Biden's sloppy launch may cost him

Former Vice President Joe BidenJoe BidenThe Hill's Morning Report - White House, Congress: Urgency of now around budget The Memo: Trump faces steep climb to reelection Trump: Foreign countries want Biden in office so they can continue 'ripping off' the US MORE officially launched his presidential campaign on Thursday. He couldn't have done it in a more awkward, authentically challenged way — via a video message. 

The 76-year-old front-runner-for-now is apparently following the dubious strategy of 2016 Democratic nominee Hillary ClintonHillary Diane Rodham ClintonThe Memo: Trump faces steep climb to reelection What the Mueller report tells us about Putin, Russia and Trump's election Steve Bullock puts Citizens United decision at center of presidential push MORE. Clinton also launched in a perfectly homogenized, almost Hollywood-like production of her campaign four years ago.

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The problem is, a video doesn't connect or inspire voters the way a live announcement in front of a raucous crowd could. Now Clinton and Biden share one very big thing in common: a campaign launch lacking energy.

There's also reported squabbling among Biden's advisers leading up to the big day. It reportedly got so bad that one former Biden aide told Time recently that he's "never seen anything so half-assed." Tell us how you really feel ...

“They’re improvising and doing last-minute planning. The guy has been running for President since 1987 and can’t figure the basics out, like where to stand on his first day? This should make everyone very nervous," the former aide added.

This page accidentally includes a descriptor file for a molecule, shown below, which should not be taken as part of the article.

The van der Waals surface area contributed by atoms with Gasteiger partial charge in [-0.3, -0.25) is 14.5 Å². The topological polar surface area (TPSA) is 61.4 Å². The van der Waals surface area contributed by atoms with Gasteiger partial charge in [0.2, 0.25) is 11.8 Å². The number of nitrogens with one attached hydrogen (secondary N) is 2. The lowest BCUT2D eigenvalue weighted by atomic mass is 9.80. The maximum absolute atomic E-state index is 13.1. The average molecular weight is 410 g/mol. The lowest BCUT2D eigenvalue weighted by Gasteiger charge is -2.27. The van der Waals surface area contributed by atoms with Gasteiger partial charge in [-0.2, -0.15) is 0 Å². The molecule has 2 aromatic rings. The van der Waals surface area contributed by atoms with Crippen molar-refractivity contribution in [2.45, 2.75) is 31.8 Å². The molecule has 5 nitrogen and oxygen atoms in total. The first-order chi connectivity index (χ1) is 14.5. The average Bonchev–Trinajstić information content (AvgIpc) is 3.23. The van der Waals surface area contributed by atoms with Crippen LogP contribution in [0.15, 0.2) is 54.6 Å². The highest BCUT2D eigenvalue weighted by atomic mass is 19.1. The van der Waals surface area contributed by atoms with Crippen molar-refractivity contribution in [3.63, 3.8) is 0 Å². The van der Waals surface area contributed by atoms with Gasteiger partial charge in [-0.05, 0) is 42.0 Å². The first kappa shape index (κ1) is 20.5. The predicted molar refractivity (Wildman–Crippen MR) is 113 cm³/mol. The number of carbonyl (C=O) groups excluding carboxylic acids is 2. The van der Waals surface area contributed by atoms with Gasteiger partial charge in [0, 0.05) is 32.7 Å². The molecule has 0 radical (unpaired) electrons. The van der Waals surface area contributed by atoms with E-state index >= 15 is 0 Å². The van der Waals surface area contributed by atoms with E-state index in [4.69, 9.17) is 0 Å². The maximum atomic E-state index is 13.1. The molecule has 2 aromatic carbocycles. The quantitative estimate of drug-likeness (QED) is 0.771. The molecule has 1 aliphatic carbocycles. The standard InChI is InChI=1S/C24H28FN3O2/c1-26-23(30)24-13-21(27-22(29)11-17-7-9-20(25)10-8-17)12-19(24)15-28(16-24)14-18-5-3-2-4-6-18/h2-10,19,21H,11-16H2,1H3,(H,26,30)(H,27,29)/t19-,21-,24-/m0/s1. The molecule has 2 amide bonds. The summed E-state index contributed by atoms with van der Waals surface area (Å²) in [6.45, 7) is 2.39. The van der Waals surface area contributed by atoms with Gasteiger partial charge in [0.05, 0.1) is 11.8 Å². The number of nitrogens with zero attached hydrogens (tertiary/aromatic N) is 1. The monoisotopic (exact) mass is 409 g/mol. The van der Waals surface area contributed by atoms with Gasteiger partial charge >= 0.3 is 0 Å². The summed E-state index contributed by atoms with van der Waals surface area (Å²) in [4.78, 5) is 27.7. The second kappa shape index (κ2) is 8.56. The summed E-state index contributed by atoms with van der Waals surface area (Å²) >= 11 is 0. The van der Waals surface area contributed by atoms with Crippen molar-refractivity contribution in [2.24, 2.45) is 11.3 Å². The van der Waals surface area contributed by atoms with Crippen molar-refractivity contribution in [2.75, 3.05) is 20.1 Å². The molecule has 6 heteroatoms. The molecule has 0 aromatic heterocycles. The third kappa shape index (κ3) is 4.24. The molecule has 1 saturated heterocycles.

Then there's the matter of Biden's schedule. Instead of spring-boarding off all the media coverage he'll undoubtedly command on Thursday, Biden will again mimic Clinton in taking a long weekend break before making his first campaign stop on Monday in Pittsburgh.

With 20 other Democrats running for the nomination — and thereby slicing up the press coverage pie multiple ways — waiting four days before appearing on the stump is not taking advantage of his position as the candidate with the best name recognition.

Then there's the issue of fundraising. This headline in Tuesday's New York Times is an ominous one: "Joe Biden Plans to Enter the 2020 Race on Thursday. He’s Starting With $0." 

The story goes on to underscore just how far behind Biden is, with no tangible small-donor base.

"It is an urgent task, especially for a politician not previously known as a prolific fund-raiser," the Times story reads. 

Meanwhile, Sen. Bernie SandersBernie SandersThe Memo: Trump faces steep climb to reelection California Democrats face crisis of credibility after lawsuits Fox's Brit Hume fires back at Trump's criticism of the channel MORE (I-Vt.) has raised $26.6 million, $10 million of which remain from his last presidential bid and Senate campaign.

"Mr. Biden begins at $0, and it would take his raising more than $100,000 every day until Christmas just to match what Mr. Sanders had banked at the start of April," the Times notes.